Earth, Wind and Fire – All ‘N All

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  • This outstanding copy of All ‘N All boasts solid Double Plus (A++) sound on both sides
  • Balanced, musical and full throughout – this pressing is a big step up from every other copy we played
  • These sides are doing it all right — richer, fuller, better bass, more Tubey Magic, and the list goes on
  • 4 stars: “Earth, Wind & Fire’s artistic and commercial winning streak continued with its ninth album, All ‘N All, the diverse jewel that spawned major hits like ‘Serpentine Fire’ and the dreamy ‘Fantasy.’ . . . a highly rewarding addition to EWF’s catalog.”

This vintage Columbia pressing has the kind of Tubey Magical Midrange that modern records can barely BEGIN to reproduce. Folks, that sound is gone and it sure isn’t showing signs of coming back. If you love hearing INTO a recording, actually being able to “see” the performers, and feeling as if you are sitting in the studio with the band, this is the record for you. It’s what vintage all analog recordings are known for — this sound.

If you exclusively play modern repressings of vintage recordings, I can say without fear of contradiction that you have never heard this kind of sound on vinyl. Old records have it — not often, and certainly not always — but maybe one out of a hundred new records do, and those are some pretty long odds.

What the Best Sides of All ‘N All Have to Offer Is Not Hard to Hear

  • The biggest, most immediate staging in the largest acoustic space
  • The most Tubey Magic, without which you have almost nothing. CDs give you clean and clear. Only the best vintage vinyl pressings offer the kind of Tubey Magic that was on the tapes in 1977
  • Tight, note-like, rich, full-bodied bass, with the correct amount of weight down low
  • Natural tonality in the midrange — with all the instruments having the correct timbre
  • Transparency and resolution, critical to hearing into the three-dimensional studio space

No doubt there’s more but we hope that should do for now. Playing the record is the only way to hear all of the qualities we discuss above, and playing the best pressings against a pile of other copies under rigorously controlled conditions is the only way to find a pressing that sounds as good as this one does.

What We’re Listening For on All ‘N All

  • Energy for starters. What could be more important than the life of the music?
  • Then: presence and immediacy. The vocals aren’t “back there” somewhere, lost in the mix. They’re front and center where any recording engineer worth his salt would put them.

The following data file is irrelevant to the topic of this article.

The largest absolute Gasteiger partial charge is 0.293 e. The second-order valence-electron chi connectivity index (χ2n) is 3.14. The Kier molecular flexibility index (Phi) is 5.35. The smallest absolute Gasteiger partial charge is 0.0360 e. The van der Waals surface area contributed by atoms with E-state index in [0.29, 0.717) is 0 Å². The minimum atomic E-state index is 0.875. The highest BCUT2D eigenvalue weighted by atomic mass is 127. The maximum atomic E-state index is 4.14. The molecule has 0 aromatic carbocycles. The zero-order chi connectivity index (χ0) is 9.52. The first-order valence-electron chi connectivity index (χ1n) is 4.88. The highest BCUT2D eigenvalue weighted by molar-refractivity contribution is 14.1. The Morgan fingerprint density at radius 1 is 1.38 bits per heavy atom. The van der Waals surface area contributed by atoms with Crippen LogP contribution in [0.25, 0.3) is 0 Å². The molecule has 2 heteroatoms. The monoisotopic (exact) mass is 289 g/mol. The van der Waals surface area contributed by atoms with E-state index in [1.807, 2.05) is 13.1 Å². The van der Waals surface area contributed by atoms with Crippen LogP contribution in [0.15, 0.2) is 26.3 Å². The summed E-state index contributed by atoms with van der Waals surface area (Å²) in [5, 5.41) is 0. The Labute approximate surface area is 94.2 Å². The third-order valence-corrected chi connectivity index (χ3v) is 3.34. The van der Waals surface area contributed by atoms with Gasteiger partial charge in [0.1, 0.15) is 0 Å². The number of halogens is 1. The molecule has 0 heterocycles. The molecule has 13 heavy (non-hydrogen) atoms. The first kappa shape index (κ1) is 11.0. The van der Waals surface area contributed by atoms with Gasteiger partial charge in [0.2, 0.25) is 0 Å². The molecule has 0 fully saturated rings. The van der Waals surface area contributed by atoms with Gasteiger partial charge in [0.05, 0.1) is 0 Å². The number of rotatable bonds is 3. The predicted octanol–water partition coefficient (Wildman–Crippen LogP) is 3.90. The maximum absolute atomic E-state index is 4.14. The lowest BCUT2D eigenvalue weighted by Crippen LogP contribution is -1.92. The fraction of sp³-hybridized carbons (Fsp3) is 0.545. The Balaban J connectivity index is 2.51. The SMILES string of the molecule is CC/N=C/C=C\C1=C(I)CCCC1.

• The Big Sound comes next — wall to wall, lots of depth, huge space, three-dimensionality, all that sort of thing.
  • Then transient information — fast, clear, sharp attacks, not the smear and thickness so common to these LPs.
  • Tight punchy bass — which ties in with good transient information, also the issue of frequency extension further down.
  • Next: transparency — the quality that allows you to hear deep into the soundfield, showing you the space and air around all the instruments.
  • Extend the top and bottom and voila, you have The Real Thing — an honest to goodness Hot Stamper.

TRACK LISTING

Side One

Serpentine Fire
Fantasy
In The Market Place (Interlude) / Jupiter
Love’s Holiday / Brazilian Rhyme (Interlude)

Side Two

I’ll Write A Song For You
Magic Mind
Runnin’ / Brazilian Rhyme (Interlude)
Be Ever Wonderful

AMG 4 Star Review

Earth, Wind & Fire’s artistic and commercial winning streak continued with its ninth album, All ‘N All, the diverse jewel that spawned major hits like “Serpentine Fire” and the dreamy “Fantasy.” Whether the visionary soul men are tearing into the hardest of funk on “Jupiter” or the most sentimental of ballads on “I’ll Write a Song for You” (which boasts one of Philip Bailey’s many soaring, five-star performances), All ‘N All was a highly rewarding addition to EWF’s catalog. Because EWF had such a clean-cut image and fared so well among pop audiences, some may have forgotten just how sweaty its funk could be. But “Jupiter” — like “Mighty, Mighty,” “Shining Star,” and “Getaway” — underscores the fact that EWF delivered some of the most intense and gutsy funk of the 1970s.

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